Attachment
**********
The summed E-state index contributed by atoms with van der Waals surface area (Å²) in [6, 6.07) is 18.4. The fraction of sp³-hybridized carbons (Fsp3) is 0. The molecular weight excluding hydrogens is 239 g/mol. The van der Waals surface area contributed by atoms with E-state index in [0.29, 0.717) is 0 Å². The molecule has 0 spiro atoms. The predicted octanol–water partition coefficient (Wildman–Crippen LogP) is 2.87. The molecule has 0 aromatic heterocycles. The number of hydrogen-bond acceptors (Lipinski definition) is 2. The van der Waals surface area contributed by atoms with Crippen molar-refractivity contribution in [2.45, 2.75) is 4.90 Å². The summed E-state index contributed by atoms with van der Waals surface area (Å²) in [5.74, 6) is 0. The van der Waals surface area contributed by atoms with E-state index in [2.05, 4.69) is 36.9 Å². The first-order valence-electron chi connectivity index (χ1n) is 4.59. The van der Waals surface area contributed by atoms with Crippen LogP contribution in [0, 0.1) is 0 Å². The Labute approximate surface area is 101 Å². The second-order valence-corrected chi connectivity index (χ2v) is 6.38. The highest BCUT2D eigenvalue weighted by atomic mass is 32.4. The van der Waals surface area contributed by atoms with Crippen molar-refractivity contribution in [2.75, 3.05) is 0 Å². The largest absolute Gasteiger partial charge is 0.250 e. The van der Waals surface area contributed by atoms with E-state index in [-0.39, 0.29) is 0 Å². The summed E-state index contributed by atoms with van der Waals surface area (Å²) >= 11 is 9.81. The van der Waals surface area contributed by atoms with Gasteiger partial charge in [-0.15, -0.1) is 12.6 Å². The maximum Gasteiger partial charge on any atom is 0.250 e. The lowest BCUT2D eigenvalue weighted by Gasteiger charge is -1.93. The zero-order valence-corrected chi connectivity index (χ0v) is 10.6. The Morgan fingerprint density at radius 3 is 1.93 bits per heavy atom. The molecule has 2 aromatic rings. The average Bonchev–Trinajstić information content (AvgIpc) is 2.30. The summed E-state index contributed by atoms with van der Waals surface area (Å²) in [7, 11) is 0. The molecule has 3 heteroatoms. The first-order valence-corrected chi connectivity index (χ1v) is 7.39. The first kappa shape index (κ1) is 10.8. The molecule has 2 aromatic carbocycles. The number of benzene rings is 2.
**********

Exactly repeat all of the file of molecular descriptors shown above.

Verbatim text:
The summed E-state index contributed by atoms with van der Waals surface area (Å²) in [6, 6.07) is 18.4. The fraction of sp³-hybridized carbons (Fsp3) is 0. The molecular weight excluding hydrogens is 239 g/mol. The van der Waals surface area contributed by atoms with E-state index in [0.29, 0.717) is 0 Å². The molecule has 0 spiro atoms. The predicted octanol–water partition coefficient (Wildman–Crippen LogP) is 2.87. The molecule has 0 aromatic heterocycles. The number of hydrogen-bond acceptors (Lipinski definition) is 2. The van der Waals surface area contributed by atoms with Crippen molar-refractivity contribution in [2.45, 2.75) is 4.90 Å². The summed E-state index contributed by atoms with van der Waals surface area (Å²) in [5.74, 6) is 0. The van der Waals surface area contributed by atoms with E-state index in [2.05, 4.69) is 36.9 Å². The first-order valence-electron chi connectivity index (χ1n) is 4.59. The van der Waals surface area contributed by atoms with Crippen LogP contribution in [0, 0.1) is 0 Å². The Labute approximate surface area is 101 Å². The second-order valence-corrected chi connectivity index (χ2v) is 6.38. The highest BCUT2D eigenvalue weighted by atomic mass is 32.4. The van der Waals surface area contributed by atoms with Crippen molar-refractivity contribution in [2.75, 3.05) is 0 Å². The largest absolute Gasteiger partial charge is 0.250 e. The van der Waals surface area contributed by atoms with E-state index in [-0.39, 0.29) is 0 Å². The summed E-state index contributed by atoms with van der Waals surface area (Å²) >= 11 is 9.81. The van der Waals surface area contributed by atoms with Gasteiger partial charge in [-0.15, -0.1) is 12.6 Å². The maximum Gasteiger partial charge on any atom is 0.250 e. The lowest BCUT2D eigenvalue weighted by Gasteiger charge is -1.93. The zero-order valence-corrected chi connectivity index (χ0v) is 10.6. The Morgan fingerprint density at radius 3 is 1.93 bits per heavy atom. The molecule has 2 aromatic rings. The average Bonchev–Trinajstić information content (AvgIpc) is 2.30. The summed E-state index contributed by atoms with van der Waals surface area (Å²) in [7, 11) is 0. The molecule has 3 heteroatoms. The first-order valence-corrected chi connectivity index (χ1v) is 7.39. The first kappa shape index (κ1) is 10.8. The molecule has 2 aromatic carbocycles. The number of benzene rings is 2.